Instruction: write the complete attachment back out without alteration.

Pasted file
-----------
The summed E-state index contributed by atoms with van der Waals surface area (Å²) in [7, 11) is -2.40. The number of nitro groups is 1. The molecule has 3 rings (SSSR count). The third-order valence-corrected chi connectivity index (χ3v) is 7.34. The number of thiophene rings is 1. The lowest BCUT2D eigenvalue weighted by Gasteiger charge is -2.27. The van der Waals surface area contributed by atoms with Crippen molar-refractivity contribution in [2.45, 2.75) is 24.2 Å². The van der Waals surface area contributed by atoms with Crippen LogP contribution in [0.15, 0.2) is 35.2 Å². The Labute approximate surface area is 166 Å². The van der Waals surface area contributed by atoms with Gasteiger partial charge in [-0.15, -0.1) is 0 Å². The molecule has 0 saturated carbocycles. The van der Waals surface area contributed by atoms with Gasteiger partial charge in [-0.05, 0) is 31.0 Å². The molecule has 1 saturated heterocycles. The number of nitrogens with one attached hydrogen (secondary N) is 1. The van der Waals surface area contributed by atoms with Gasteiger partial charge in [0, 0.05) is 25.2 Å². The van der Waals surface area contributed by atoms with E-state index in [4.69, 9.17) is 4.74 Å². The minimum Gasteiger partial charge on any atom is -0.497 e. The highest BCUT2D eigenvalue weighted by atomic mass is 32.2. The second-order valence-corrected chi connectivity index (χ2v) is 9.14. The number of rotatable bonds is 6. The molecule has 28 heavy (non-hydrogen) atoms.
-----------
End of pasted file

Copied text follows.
The summed E-state index contributed by atoms with van der Waals surface area (Å²) in [7, 11) is -2.40. The number of nitro groups is 1. The molecule has 3 rings (SSSR count). The third-order valence-corrected chi connectivity index (χ3v) is 7.34. The number of thiophene rings is 1. The lowest BCUT2D eigenvalue weighted by Gasteiger charge is -2.27. The van der Waals surface area contributed by atoms with Crippen molar-refractivity contribution in [2.45, 2.75) is 24.2 Å². The van der Waals surface area contributed by atoms with Crippen LogP contribution in [0.15, 0.2) is 35.2 Å². The Labute approximate surface area is 166 Å². The van der Waals surface area contributed by atoms with Gasteiger partial charge in [-0.15, -0.1) is 0 Å². The molecule has 0 saturated carbocycles. The van der Waals surface area contributed by atoms with Gasteiger partial charge in [-0.05, 0) is 31.0 Å². The molecule has 1 saturated heterocycles. The number of nitrogens with one attached hydrogen (secondary N) is 1. The van der Waals surface area contributed by atoms with Gasteiger partial charge in [0, 0.05) is 25.2 Å². The van der Waals surface area contributed by atoms with E-state index in [4.69, 9.17) is 4.74 Å². The minimum Gasteiger partial charge on any atom is -0.497 e. The highest BCUT2D eigenvalue weighted by atomic mass is 32.2. The second-order valence-corrected chi connectivity index (χ2v) is 9.14. The number of rotatable bonds is 6. The molecule has 28 heavy (non-hydrogen) atoms.